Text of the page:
Parents' Guide to


By Dwayne Jenkins, Common Sense Media Reviewer

age 18+

Interactive film-centric game is an evolution of the medium.

Game Xbox Series X/S , Windows , Mac , Linux 2022
Immortality Cover

A Lot or a Little?

What you will—and won't—find in this game.

Community Reviews

age 18+

Based on 1 parent review

age 18+

Film analysis gamefied

Cinematic games often get a bad name as many constantly pull the player out of the experience to show cutscenes and often sacrifice the umique features of the medium to kiss up to film snob elites. But here we get an ambitious and balanced fusion of the two. It explores the cinematic craft while being undeniably and essentially interactive. Its active viewing. The narrative provides haunting immersion as the narrative layers unfold into a shocking conclusion. I also appreciate how brutally frank and raw the experience is. Its goes into some graphic material that you wouldnt see in most traditional games without feeling exploitative and treating the viewer like a mature adult which is who this game is unabashadly for and honestly wont appeal to those under the age group anyway.

Is It Any Good?

Our review:
Parents say: (1 ):
Kids say: Not yet rated

Often, the line between fact and fiction is easy to identify -- when audiences leave a theater, they know that what they saw wasn't real. Immortality throws the rules of what's real and what isn't in the player's face, blending the harsh realities of filmmaking with the morbid curiosities only video games can convince players to interact with. What begins as a fun restoration project becomes a deep, unsettling mystery that refuses to let you go. It's enough just to watch footage that's cleverly and brilliantly acted onscreen, making you forget you're playing a game at times. But it's something entirely different when you find yourself frantically scrubbing through clip after clip, enthralled with Marissa, watching her take center stage not just as an actress but as a person. As you click on faces and objects, taking you from one clip to the next, you learn just enough to want to take another step into the abyss. It never even occurs to you that just as Marissa is now trapped within a series of little moments, you, the player, become just as ensnared in the details – in her life.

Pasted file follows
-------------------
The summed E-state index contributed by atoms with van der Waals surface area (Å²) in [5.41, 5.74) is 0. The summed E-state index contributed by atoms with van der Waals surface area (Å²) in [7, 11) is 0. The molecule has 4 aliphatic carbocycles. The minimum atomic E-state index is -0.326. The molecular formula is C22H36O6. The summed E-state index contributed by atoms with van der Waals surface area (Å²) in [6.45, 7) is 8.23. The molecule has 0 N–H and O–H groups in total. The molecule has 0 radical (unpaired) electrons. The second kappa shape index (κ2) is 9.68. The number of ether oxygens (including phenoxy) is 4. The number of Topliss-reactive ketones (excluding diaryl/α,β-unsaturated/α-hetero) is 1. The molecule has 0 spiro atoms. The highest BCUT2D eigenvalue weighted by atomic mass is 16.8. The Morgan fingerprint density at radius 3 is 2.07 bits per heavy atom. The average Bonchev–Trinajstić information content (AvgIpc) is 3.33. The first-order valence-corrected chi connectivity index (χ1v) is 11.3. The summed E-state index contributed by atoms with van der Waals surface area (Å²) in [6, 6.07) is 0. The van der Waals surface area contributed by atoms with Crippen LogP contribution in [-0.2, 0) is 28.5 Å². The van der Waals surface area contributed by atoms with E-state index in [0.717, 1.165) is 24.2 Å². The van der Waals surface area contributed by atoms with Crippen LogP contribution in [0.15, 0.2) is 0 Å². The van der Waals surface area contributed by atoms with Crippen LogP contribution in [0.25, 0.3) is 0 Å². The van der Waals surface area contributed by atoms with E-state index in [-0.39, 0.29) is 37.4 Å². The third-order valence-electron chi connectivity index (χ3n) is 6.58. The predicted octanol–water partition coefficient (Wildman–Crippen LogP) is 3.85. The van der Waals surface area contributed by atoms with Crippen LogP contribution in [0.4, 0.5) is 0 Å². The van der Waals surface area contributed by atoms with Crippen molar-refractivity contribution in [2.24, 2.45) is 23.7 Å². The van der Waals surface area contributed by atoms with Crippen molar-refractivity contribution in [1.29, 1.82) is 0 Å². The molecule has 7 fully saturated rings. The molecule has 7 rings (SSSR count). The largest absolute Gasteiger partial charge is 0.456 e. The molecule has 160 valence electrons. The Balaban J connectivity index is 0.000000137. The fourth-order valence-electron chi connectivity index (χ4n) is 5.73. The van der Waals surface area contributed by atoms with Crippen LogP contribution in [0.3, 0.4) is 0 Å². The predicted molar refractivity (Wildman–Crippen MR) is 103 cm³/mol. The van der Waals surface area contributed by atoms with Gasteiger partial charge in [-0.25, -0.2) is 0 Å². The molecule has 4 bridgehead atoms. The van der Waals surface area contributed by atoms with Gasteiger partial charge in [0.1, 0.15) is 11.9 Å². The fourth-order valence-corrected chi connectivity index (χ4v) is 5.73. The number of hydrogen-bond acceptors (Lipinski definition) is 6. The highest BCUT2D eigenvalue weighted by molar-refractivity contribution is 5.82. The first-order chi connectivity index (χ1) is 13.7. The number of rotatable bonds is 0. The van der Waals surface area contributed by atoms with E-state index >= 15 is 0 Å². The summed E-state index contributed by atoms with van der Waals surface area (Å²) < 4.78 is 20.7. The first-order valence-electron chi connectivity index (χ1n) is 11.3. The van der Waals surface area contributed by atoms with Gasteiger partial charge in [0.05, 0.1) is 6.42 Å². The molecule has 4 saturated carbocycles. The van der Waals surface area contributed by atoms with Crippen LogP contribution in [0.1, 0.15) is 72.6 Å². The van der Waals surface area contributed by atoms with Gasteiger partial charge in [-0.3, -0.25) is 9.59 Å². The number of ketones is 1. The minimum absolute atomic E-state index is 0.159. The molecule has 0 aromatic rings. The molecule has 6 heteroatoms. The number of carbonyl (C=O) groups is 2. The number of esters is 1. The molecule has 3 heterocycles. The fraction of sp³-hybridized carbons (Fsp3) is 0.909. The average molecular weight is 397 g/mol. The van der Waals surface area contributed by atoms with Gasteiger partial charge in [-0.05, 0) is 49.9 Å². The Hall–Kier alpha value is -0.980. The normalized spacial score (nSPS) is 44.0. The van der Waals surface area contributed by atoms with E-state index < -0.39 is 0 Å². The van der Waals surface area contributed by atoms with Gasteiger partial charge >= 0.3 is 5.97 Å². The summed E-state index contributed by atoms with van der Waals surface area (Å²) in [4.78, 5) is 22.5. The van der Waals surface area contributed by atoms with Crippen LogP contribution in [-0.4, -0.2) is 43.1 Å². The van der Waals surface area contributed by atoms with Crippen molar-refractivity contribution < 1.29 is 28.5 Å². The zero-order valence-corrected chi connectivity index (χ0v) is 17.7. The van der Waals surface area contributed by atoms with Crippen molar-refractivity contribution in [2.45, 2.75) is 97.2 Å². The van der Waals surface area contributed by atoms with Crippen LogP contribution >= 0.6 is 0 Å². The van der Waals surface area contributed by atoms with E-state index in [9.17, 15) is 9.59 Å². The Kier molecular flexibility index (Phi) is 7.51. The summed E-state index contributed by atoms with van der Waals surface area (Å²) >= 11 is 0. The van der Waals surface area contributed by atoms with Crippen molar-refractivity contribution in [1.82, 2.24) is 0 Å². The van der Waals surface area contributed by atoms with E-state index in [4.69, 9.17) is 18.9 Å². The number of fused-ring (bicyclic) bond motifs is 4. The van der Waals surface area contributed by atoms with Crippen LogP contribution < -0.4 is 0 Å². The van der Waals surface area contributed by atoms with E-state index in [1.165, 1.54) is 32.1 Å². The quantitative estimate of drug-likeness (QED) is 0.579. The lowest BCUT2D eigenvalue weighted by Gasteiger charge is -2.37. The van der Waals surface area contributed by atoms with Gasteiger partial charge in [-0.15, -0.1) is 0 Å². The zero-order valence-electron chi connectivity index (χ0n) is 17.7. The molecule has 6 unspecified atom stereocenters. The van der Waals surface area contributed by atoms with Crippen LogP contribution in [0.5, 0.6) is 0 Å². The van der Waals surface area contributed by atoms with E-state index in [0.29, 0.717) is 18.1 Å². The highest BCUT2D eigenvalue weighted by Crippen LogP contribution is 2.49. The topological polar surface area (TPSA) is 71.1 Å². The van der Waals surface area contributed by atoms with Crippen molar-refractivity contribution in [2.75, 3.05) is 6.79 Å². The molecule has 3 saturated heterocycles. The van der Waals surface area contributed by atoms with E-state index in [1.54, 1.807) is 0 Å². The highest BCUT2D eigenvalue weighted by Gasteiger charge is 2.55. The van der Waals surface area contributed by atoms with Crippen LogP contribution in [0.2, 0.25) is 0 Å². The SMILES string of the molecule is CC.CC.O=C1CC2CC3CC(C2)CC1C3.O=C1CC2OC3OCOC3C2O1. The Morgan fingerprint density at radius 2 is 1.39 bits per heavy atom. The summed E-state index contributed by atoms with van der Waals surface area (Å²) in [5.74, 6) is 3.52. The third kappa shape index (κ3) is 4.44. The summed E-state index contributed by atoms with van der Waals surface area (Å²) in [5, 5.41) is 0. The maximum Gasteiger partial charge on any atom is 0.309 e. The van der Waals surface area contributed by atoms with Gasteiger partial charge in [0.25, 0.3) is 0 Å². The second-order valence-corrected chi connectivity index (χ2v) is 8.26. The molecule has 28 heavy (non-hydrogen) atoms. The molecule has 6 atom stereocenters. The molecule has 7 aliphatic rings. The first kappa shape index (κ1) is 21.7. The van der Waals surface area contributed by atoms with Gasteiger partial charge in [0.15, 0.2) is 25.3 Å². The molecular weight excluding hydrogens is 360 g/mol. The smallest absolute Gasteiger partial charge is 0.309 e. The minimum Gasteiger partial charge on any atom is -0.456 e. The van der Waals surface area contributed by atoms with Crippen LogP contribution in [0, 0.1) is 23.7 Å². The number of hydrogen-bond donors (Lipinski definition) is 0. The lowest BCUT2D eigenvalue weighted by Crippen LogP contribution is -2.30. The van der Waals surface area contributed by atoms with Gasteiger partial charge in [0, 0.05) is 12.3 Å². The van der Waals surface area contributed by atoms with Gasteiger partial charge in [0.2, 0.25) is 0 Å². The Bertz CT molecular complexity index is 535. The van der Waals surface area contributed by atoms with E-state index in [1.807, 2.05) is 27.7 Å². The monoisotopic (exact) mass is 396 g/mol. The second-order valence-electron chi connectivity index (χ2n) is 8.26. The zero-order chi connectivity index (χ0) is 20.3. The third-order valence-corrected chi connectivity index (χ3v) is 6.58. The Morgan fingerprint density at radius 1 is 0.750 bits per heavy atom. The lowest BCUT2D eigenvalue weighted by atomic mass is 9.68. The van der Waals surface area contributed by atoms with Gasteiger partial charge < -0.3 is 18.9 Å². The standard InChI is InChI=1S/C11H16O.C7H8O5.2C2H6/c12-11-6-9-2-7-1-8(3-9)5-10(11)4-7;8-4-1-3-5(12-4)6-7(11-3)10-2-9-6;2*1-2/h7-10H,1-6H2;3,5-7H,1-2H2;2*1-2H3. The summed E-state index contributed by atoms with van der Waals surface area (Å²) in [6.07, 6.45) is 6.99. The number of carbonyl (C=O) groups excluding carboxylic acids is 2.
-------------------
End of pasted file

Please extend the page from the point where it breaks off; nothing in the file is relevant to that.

This game is disgusting. It's crude. It'll make you roll your eyes and recoil at some of Marissa's trials and struggles. But it's also heartwarming. You'll laugh at Marissa's antics. You'll feel her triumph. You'll sympathize with the unspoken pains that only someone's face can convey. And, somewhere along the line, fear will creep in. What happened to Marissa? Where is she? Is she even alive? Everyone becomes a suspect. The context behind some scenes or clips may change as you drive down this unknown, dark path, and even though you seem to hold all the power as a lone detective sorting through clips, you'll discover that you aren't as capable as you may think you are. Video games rarely have so many layers, stories within stories with the depth to match. This isn't just a run-of-the-mill game players will put down and discard. This is an experience that's very likely to linger beyond the end credits. This is art in its purest, most distilled form. Not a moment is wasted. Everything has a meaning. Every little question has an answer, and while you probably won't always like what you see, you'll continue because you must. The mystery is just too enticing. Immortality couldn't be a more appropriate title for this experience, and if you let it, it'll definitely live up to its name.

Game Details

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